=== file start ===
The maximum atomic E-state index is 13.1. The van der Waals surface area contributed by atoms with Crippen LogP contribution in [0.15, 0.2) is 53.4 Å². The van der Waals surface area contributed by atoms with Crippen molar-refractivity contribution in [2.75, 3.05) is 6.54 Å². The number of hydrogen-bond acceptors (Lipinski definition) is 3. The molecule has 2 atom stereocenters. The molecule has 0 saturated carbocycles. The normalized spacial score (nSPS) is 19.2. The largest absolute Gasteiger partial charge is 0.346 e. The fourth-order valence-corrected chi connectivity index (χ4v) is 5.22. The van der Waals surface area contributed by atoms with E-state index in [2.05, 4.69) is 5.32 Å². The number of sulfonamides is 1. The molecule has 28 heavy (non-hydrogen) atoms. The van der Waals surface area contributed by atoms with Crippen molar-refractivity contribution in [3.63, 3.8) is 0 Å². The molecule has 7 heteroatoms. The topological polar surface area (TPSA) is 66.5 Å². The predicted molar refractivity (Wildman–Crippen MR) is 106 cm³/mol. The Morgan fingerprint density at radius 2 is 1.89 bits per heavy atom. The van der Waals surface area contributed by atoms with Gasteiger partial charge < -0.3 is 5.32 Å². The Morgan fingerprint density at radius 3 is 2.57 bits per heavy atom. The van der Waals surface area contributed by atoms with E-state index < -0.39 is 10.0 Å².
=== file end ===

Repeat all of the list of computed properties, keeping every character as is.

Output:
The maximum atomic E-state index is 13.1. The van der Waals surface area contributed by atoms with Crippen LogP contribution in [0.15, 0.2) is 53.4 Å². The van der Waals surface area contributed by atoms with Crippen molar-refractivity contribution in [2.75, 3.05) is 6.54 Å². The number of hydrogen-bond acceptors (Lipinski definition) is 3. The molecule has 2 atom stereocenters. The molecule has 0 saturated carbocycles. The normalized spacial score (nSPS) is 19.2. The largest absolute Gasteiger partial charge is 0.346 e. The fourth-order valence-corrected chi connectivity index (χ4v) is 5.22. The van der Waals surface area contributed by atoms with E-state index in [2.05, 4.69) is 5.32 Å². The number of sulfonamides is 1. The molecule has 28 heavy (non-hydrogen) atoms. The van der Waals surface area contributed by atoms with Crippen molar-refractivity contribution in [3.63, 3.8) is 0 Å². The molecule has 7 heteroatoms. The topological polar surface area (TPSA) is 66.5 Å². The predicted molar refractivity (Wildman–Crippen MR) is 106 cm³/mol. The Morgan fingerprint density at radius 2 is 1.89 bits per heavy atom. The van der Waals surface area contributed by atoms with Gasteiger partial charge < -0.3 is 5.32 Å². The Morgan fingerprint density at radius 3 is 2.57 bits per heavy atom. The van der Waals surface area contributed by atoms with E-state index < -0.39 is 10.0 Å².